Mark Oliver Everett, sometimes known as E, is the singer-songwriter and frontman of Eels. Known for a diverse catalog of melancholic, often reflective rock albums, Everett recently marked his 15-year career in music with an Eels concept-album trilogy and an autobiography titled Things The Grandkids Should Know.
The first album of the trilogy was 2009’s Hombre Lobo (Spanish for ”wolf man”) and came with the subtitle “12 Songs of Desire”. End Time followed in early 2010 and focused on divorce, aging, and similar life conclusions. The final installment, Tomorrow Morning, released several months later in 2010, reaches the real final phase of redemption and resolution.
Coinciding with the making of the trilogy, Everett made his authorial debut with 2007’s Things The Grandkids Should Know. The book details his life of “rock music, death, crazy people, and love.” In addition to a recent divorce, Everett has dealt with a series of tragic losses that include his mother to cancer and his schizophrenic sister to suicide. The book also discusses his father, Hugh Everett III, the quantum physicist who introduced the “parallel worlds” theory, and whose impact on science has been compared to that of Albert Einstein’s. The two never had a close relationship, but it was Everett who discovered his father’s body after he died in his sleep in 1982. Though he doesn’t have any kids as of yet, the 48-year-old musician wanted to write the book to ensure that, if he does, no questions are left unanswered.
Everette may be in the midst of a trilogy-supporting world tour, which he admitted “started out rocky, but got better in Glastonbury,” but the singer took some time while in Amsterdam to chat about his recent reflections on life and an awkward encounter with Ringo Starr.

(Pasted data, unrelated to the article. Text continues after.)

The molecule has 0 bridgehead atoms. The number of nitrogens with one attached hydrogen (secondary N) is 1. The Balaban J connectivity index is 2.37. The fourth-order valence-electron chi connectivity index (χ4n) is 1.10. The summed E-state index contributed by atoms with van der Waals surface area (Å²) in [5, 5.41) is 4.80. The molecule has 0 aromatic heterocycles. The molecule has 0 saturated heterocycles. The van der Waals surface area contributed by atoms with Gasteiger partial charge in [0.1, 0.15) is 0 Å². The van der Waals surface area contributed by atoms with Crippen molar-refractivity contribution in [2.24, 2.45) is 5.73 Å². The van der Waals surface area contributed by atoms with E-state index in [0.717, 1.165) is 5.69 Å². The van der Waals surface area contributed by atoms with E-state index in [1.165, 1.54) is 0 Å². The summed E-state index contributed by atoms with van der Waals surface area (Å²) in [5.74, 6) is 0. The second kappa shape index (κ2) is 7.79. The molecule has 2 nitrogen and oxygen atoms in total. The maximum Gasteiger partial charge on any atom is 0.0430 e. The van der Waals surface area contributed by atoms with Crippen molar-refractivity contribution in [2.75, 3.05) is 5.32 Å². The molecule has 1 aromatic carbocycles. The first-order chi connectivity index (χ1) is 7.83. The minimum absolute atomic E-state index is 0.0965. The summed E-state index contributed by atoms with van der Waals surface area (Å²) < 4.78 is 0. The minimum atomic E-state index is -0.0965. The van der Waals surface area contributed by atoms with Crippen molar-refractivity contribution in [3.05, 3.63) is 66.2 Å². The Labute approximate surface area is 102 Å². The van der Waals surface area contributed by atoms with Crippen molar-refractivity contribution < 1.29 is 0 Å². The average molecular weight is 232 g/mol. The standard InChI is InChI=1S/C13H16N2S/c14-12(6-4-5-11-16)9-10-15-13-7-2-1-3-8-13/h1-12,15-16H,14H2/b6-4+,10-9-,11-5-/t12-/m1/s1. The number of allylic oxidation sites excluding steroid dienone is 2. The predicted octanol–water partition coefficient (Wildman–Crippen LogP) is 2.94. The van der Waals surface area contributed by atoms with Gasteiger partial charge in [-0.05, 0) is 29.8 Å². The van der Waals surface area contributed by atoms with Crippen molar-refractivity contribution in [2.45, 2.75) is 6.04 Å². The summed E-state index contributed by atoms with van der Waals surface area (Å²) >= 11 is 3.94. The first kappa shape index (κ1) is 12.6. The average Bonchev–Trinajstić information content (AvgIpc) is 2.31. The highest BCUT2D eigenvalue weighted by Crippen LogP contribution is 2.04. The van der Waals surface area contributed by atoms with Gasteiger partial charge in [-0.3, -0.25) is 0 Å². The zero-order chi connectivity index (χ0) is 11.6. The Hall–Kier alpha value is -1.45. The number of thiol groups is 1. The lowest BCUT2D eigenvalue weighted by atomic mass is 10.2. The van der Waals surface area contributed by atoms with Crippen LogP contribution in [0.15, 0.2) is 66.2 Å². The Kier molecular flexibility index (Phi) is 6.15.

Instead of writing a single album, you turned a difficult period of your life into three separate concept albums. What made you decide to turn tragedy into trilogy?
Well, originally, in my mind it was a two-part thing. It was going to be End Times, and then I wanted to follow that with something that felt like a renewal, like it wasn’t really the end, like there was another chance. After I did Tomorrow Morning, I thought, “Well, why don’t I make kind of a prequel to the whole thing, and start it with the seed that gets you into the trouble in the first place: desire.” So, Hombre Lobo was actually the last one we made, but came out first.
How far apart did you record the albums?
Fairly far apart. The last album we put out before this was Blinking Lights [and Other Revelations] in 2005, four years before Hombre Lobo came out, so there was a lot of time to work on these. But they weren’t done all at once. They were done unto themselves on their own time periods. And actually, End Times and Tomorrow Morning were written before Hombre Lobo.
You embarked upon a similar journey with your book, Things The Grandchildren Should Know. Were you trying to find a similar sense of resolution with the book that you found in making the albums?
It actually just occurred to me when we finished the Eels With Strings tour, which was with seven-piece band, that I just had the desire to do something by myself after dealing with the logistics of having a seven-piece band go around the world. So, I naÃ¯vely thought it would be something easy for me to do. But it was an experiment, too, to write the book. I didn’t have a book deal or anything; I just wanted to write it on my own. It turned out to be the hardest thing I’d ever done, but when I finished, I read it back, thought there was something there, and just wanted to put it out.
Was it the reliving of the events, or was it the actual writing process that made it the hardest thing you’ve ever done?
Both, really. Writing a book I found to be much harder than writing music. It’s very exacting. It’s just you and the pen and the paper. It’s very lonely, and particularly in my case, having to go back and visit some of the difficult periods in my life. Trying to tell a true story and make it all make sense and make it all entertaining is a tall order.